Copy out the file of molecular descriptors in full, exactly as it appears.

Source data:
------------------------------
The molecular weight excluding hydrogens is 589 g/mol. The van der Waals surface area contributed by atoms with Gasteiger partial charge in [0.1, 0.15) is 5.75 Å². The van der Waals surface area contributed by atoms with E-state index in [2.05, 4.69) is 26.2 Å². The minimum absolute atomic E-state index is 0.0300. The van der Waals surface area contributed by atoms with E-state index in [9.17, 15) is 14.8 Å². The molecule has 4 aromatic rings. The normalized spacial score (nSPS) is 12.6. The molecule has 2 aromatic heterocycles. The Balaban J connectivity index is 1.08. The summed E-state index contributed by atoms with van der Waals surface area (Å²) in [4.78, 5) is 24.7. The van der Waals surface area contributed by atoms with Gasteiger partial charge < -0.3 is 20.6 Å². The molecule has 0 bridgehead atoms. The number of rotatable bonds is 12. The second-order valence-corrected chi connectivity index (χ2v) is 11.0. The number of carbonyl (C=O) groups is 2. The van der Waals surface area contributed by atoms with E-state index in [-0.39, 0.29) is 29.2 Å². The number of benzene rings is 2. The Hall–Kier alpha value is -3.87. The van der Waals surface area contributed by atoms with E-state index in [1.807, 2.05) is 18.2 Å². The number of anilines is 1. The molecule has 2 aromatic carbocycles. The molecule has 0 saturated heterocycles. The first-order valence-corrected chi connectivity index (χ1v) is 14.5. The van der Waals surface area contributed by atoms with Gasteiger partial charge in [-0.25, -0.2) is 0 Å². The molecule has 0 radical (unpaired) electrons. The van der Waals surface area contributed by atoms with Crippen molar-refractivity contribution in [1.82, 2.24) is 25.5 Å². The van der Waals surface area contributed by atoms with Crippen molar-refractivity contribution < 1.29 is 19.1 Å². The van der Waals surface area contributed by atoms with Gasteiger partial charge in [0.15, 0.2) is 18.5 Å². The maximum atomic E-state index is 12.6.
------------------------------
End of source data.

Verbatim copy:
The molecular weight excluding hydrogens is 589 g/mol. The van der Waals surface area contributed by atoms with Gasteiger partial charge in [0.1, 0.15) is 5.75 Å². The van der Waals surface area contributed by atoms with E-state index in [2.05, 4.69) is 26.2 Å². The minimum absolute atomic E-state index is 0.0300. The van der Waals surface area contributed by atoms with E-state index in [9.17, 15) is 14.8 Å². The molecule has 4 aromatic rings. The normalized spacial score (nSPS) is 12.6. The molecule has 2 aromatic heterocycles. The Balaban J connectivity index is 1.08. The summed E-state index contributed by atoms with van der Waals surface area (Å²) in [4.78, 5) is 24.7. The van der Waals surface area contributed by atoms with Gasteiger partial charge < -0.3 is 20.6 Å². The molecule has 0 bridgehead atoms. The number of rotatable bonds is 12. The second-order valence-corrected chi connectivity index (χ2v) is 11.0. The number of carbonyl (C=O) groups is 2. The van der Waals surface area contributed by atoms with E-state index in [-0.39, 0.29) is 29.2 Å². The number of benzene rings is 2. The Hall–Kier alpha value is -3.87. The van der Waals surface area contributed by atoms with E-state index in [1.807, 2.05) is 18.2 Å². The number of anilines is 1. The molecule has 2 aromatic carbocycles. The molecule has 0 saturated heterocycles. The first-order valence-corrected chi connectivity index (χ1v) is 14.5. The van der Waals surface area contributed by atoms with Gasteiger partial charge in [-0.25, -0.2) is 0 Å². The molecule has 0 radical (unpaired) electrons. The van der Waals surface area contributed by atoms with Crippen molar-refractivity contribution in [1.82, 2.24) is 25.5 Å². The van der Waals surface area contributed by atoms with Crippen molar-refractivity contribution < 1.29 is 19.1 Å². The van der Waals surface area contributed by atoms with Gasteiger partial charge in [0.15, 0.2) is 18.5 Å². The maximum atomic E-state index is 12.6.